Najran region can import water from Sudan, study recommends

Updated 23 November 2013
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Najran region can import water from Sudan, study recommends

A recent study has called for the importation of water from Sudan on an experimental basis to augment groundwater sources in the Najran region.
According to local media, the report, drafted ahead of the upcoming 6th Riyadh Economic Forum, urged the Ministries of Agriculture, Water and Electricity to approach the Ministry of Foreign Affairs to work out international agreements for the import of water and to ensure rights.
The study, entitled “Water, an economic resource imperative for sustainable development,” said water could be a key economic resource for the Kingdom if certain conditions are met.
It said that information, including the volume of water available and used, availability of data on water, rationalization of consumption rates in different sectors and pricing of water for each type of use, must be made available.
The best method for water management in the Kingdom should be based on regions, provinces or cities since the Kingdom spans a vast area and that there is enormous disparity in climatic conditions and rainfall levels, which may entail different approaches in the development of water resources, according to the study.
It also called for putting a pricing mechanism for each region or city based on supply and demand and developing and running rain water on a regional basis.
The study emphasized the importance of conducting annual surveys on water consumption in different sectors and establishing a center for water information, which will come under the Ministry of Water and Electricity.
The findings stressed the need to bridge the gap in water supplies, as studies earlier indicated the possibility of groundwater depletion within 45 to 90 years. It urged finding ways and means to bring the gap to zero point in an 80-year period.
The study called for structural reforms in the water sector and the establishment of water councils in different regions and provinces to be headed by either the governor of the region or officials entrusted to run water resources in each area.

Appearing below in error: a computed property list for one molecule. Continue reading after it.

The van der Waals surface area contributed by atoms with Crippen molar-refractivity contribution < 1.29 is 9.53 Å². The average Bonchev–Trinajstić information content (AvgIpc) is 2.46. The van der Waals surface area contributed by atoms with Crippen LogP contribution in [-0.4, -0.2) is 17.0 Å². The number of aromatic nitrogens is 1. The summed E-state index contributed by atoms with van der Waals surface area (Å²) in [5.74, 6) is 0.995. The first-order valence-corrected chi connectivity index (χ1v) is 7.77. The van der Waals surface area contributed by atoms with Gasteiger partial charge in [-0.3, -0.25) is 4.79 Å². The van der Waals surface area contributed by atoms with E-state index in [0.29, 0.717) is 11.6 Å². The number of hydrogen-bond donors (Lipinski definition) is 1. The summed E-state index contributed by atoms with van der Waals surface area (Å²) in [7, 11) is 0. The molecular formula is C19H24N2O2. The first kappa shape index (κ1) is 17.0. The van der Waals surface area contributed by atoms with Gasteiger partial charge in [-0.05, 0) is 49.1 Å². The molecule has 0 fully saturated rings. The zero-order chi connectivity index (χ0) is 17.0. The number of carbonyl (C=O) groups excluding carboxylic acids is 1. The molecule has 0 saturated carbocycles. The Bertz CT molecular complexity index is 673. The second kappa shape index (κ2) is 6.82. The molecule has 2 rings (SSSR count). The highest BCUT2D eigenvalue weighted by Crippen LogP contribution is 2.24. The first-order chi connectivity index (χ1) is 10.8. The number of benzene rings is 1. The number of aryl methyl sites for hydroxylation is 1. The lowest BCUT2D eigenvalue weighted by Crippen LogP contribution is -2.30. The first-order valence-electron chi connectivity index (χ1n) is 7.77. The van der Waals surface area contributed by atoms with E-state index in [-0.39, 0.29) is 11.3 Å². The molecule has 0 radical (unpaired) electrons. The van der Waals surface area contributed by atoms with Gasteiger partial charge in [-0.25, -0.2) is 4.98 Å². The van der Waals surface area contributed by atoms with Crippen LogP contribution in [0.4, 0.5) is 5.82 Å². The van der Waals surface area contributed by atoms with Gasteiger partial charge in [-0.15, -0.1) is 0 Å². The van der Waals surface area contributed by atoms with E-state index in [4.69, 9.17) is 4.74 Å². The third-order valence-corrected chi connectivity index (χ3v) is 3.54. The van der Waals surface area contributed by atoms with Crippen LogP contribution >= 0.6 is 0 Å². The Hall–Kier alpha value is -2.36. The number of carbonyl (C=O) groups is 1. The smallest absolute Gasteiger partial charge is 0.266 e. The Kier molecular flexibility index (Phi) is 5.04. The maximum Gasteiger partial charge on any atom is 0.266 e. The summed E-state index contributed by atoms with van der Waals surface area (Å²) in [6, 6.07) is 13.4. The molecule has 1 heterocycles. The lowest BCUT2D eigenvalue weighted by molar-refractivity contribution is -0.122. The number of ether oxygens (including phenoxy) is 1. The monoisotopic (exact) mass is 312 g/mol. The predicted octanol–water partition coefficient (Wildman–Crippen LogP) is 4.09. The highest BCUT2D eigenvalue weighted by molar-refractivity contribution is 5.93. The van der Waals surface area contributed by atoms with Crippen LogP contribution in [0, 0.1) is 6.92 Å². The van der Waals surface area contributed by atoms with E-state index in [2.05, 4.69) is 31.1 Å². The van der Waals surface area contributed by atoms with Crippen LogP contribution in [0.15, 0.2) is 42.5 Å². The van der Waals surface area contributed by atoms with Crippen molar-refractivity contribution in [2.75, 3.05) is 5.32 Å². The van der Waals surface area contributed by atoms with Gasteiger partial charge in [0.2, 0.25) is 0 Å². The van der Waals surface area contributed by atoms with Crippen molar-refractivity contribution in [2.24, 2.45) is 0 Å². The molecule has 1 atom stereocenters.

US denies ‘final conclusion’ reached on Khashoggi case

Updated 18 November 2018
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US denies ‘final conclusion’ reached on Khashoggi case

  • A US newspaper published what it claimed were details of an intelligence report on the case
  • ‘The State Department will continue to seek all relevant facts’

JEDDAH: The US government denied on Saturday it had reached a final conclusion over the killing of Jamal Khashoggi after a US newspaper published what it claimed were details of an intelligence report on the case. 
“Recent reports indicating that the US government has made a final conclusion are inaccurate,” State Department spokeswoman Heather Nauert said.
“There remain numerous unanswered questions with respect to the murder of Mr. Khashoggi. The State Department will continue to seek all relevant facts,” she said.
“In the meantime, we will continue to consult Congress, and work with other nations to hold accountable those involved in the killing of Jamal Khashoggi.”

But President Donald Trump told reporters on Saturday that his administration would get “a very full report,” including who was responsible for Khashoggi’s death, on Monday or Tuesday.
The Washington Post published an article citing anonymous sources, who it says are close to the CIA which suggests the Crown Prince Mohammad bin Salman ordered the killing — something Saudi Arabia vehemently denies.
The Kingdom’s public prosecutor on Thursday released details of its investigation, saying the decision to kill the journalist was made by the head of a rogue mission during an attempt to repatriate him. The prosecutor is seeking the death penalty for five of the suspects. 
On Saturday, Donald Trump spoke with CIA Director Gina Haspel and Secretary of State Mike Pompeo from Air Force One, press secretary Sarah Huckabee Sanders said. 
Trump praised US relations with Saudi Arabia when he was asked about the case. Saudi Arabia is “a truly spectacular ally in terms of jobs and economic development,” the US president said.
Earlier, Saudi Arabia’s ambassador to the US Prince Khalid bin Salman, strongly denied the Washington Post story, and said he did not tell Khashoggi to go to Turkey, as the report claimed. 
“I never talked to him by phone and certainly never suggested he go to Turkey for any reason. I ask the US government to release any information regarding this claim,” Prince Khalid said
Khashoggi, a Saudi who lived in the United States, was a columnist for the Post.
He was killed on Oct. 2 at the Saudi Consulate in Istanbul after he went to get marriage documents.